Gadgets dxg-see.ing_

Published on August 22nd, 2014 | by Greg


DXG See.ing SmartCam: Cute, Wireless Cloud Camera

Wireless video cameras make a lot of sense- they have applications in security, home monitoring, and simply watching over your kids and family. We’ve checked out many a model over the years, some with very specific purposes in mind, outdoor-ready and weather-resistant or the latest fad in wearables that takes action cameras and puts them into everyday life. Today’s product is a little harder to pin down, though it’s certainly a multi-purpose, somewhat-unusual take on the IP camera.

The DXG See.ing SmartCam also appears to go by a few other names- our box also called it the Cloud SmartCam, and we’ve seen it called the iCloud HD Video SmartCam as well. Technically model DXG105, it’s part of their new family: a lineup that boasts 802.11 wi-fi, smartphone apps and connectivity, and cloud storage options. Thankfully, this model also comes with the ability to save locally to an SD card. We liked the wide-angle lens (128 degree field of view), and the audio was pretty good in both directions, better than many competitors. As with most similar models, it offers 720p resolution, as well as limited night vision.

While most cameras offer a traditional form factor, this one shakes it up a bit, standing a bit taller than many with an adjustable base. The brother and sister models offering controllable rotation, but this one is static, with a fairly heavy base that ensures it won’t get so easily bumped from it’s viewpoint. We’ve seen many DXG products before- starting with old-school digital video cameras, if you remember those, and continuing on through an unusual dual-lens camera that could capture 3D. It’s a sensible shift to try and use your imaging background to move into personal wireless cameras, but there is definitely some room to improve- the setup process was a little awkward, and if you don’t pay careful attention, you’ll wind up with the wrong app installed (you want SeeingCloud, not See.ing). They advertise the 10x digital zoom, but it’s of very limited use as with most digital amplification- the picture gets grainy very fast. Also, if you want to use many of the cloud-based features- like push notifications or motion sensing alerts- you’ll need to get a subscription (a free 7-day trial is included).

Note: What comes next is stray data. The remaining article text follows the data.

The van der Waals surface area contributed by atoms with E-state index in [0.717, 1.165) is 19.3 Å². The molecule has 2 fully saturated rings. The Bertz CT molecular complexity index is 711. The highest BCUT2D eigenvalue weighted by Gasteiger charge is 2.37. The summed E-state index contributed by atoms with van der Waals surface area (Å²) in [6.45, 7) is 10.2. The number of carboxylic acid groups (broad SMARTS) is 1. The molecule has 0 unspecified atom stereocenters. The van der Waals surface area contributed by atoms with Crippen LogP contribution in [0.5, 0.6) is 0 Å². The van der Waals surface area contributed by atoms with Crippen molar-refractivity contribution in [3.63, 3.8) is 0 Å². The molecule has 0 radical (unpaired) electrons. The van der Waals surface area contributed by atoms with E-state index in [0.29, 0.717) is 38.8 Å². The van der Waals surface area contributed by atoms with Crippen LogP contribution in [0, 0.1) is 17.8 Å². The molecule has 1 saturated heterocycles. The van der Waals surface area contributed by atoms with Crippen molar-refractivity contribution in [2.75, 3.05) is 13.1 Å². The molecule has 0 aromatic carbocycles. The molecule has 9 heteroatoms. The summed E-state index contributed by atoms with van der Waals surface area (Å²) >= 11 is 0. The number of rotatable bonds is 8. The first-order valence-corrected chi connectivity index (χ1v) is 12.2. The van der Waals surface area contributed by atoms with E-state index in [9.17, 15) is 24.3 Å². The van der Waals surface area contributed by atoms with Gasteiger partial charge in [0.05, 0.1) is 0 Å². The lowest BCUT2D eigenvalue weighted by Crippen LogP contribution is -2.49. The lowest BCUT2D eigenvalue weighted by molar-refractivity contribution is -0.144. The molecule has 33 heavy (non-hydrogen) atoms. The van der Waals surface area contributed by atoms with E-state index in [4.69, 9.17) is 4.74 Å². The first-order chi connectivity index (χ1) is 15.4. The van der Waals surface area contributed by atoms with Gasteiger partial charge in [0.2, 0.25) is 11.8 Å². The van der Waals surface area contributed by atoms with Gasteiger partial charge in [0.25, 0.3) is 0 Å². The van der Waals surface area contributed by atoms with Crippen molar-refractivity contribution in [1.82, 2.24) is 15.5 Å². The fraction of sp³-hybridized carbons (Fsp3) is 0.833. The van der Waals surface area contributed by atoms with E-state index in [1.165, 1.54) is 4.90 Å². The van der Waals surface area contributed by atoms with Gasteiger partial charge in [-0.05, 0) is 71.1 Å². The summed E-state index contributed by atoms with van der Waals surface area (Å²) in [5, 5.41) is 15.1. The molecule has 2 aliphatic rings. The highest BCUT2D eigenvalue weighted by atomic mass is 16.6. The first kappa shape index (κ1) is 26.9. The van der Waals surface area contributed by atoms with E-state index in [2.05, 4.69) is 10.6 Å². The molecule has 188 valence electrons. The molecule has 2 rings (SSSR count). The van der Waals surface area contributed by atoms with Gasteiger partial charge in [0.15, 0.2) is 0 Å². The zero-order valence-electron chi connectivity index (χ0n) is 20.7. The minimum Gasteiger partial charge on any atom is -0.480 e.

The DXG105 See.ing SmartCam is an interesting twist- not portable, really, and not seemingly intended as a baby monitor (see D-Link’s latest model for how to target a market). In many areas of the home, it’d be too big, obvious, or bulky (so it’s not a nannycam, and not really a good security camera either). The app is a little wonky and slow to respond, but as a first generation product, it’s a clear step in the right direction for DXG. Available now, online and in stores, for around $120.

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About the Author

Greg dreamed up the idea for the Truly Network while living in Hawaii, which began with a single site called TrulyObscure. In 2010, when advertisers and readers were requesting coverage beyond the scope of that site, TrulyNet was launched, reaching a broader audience over a variety of niche sites. Formerly the head technology correspondent for the Des Moines Register at age 16, he has since lived and worked in five states and two countries, helping a list of organizations and companies that includes the United States Census Bureau, TripAdvisor, Events Photo Group, Berlitz, and Computer Geeks. He also served as the Content Strategy Manager for HearPlanet, a multi-platform app that has reached over a million users and has been featured in the New York Times, Hemispheres Magazine, National Geographic Adventure, Fox Business News, PC Magazine, and even Appleā€™s own iPhone ads. Greg has written as a restaurant critic and feature journalist for a number of national and international publications, including City Weekend Magazine, Red Egg Magazine, the Newton Daily News, Capital Change Magazine, and an arm of China Daily, Beijing Weekend. In addition, he has served as a consulting editor for the Foreign Language Press of Beijing, as well as a writer and editor for the George Washington University Hatchet, the school newspaper of his alma mater. Originally from Iowa, Greg is currently living in the West Village of Manhattan.

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